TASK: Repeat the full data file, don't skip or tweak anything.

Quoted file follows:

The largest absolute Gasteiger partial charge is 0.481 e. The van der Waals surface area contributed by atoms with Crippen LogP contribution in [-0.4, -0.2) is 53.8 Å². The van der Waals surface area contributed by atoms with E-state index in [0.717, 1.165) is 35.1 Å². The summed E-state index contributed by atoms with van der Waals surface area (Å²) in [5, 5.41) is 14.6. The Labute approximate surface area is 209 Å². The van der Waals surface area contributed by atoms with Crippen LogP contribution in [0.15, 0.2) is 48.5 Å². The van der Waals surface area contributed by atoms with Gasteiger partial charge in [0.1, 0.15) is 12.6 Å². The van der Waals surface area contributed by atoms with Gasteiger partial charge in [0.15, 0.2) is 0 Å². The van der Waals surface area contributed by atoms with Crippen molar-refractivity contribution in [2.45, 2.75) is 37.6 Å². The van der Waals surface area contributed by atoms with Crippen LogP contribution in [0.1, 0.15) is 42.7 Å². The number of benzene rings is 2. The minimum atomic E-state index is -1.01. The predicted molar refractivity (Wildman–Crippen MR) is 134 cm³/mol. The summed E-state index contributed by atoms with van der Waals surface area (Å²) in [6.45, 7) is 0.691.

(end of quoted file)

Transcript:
The largest absolute Gasteiger partial charge is 0.481 e. The van der Waals surface area contributed by atoms with Crippen LogP contribution in [-0.4, -0.2) is 53.8 Å². The van der Waals surface area contributed by atoms with E-state index in [0.717, 1.165) is 35.1 Å². The summed E-state index contributed by atoms with van der Waals surface area (Å²) in [5, 5.41) is 14.6. The Labute approximate surface area is 209 Å². The van der Waals surface area contributed by atoms with Crippen LogP contribution in [0.15, 0.2) is 48.5 Å². The van der Waals surface area contributed by atoms with Gasteiger partial charge in [0.1, 0.15) is 12.6 Å². The van der Waals surface area contributed by atoms with Gasteiger partial charge in [0.15, 0.2) is 0 Å². The van der Waals surface area contributed by atoms with Crippen molar-refractivity contribution in [2.45, 2.75) is 37.6 Å². The van der Waals surface area contributed by atoms with Crippen LogP contribution in [0.1, 0.15) is 42.7 Å². The number of benzene rings is 2. The minimum atomic E-state index is -1.01. The predicted molar refractivity (Wildman–Crippen MR) is 134 cm³/mol. The summed E-state index contributed by atoms with van der Waals surface area (Å²) in [6.45, 7) is 0.691.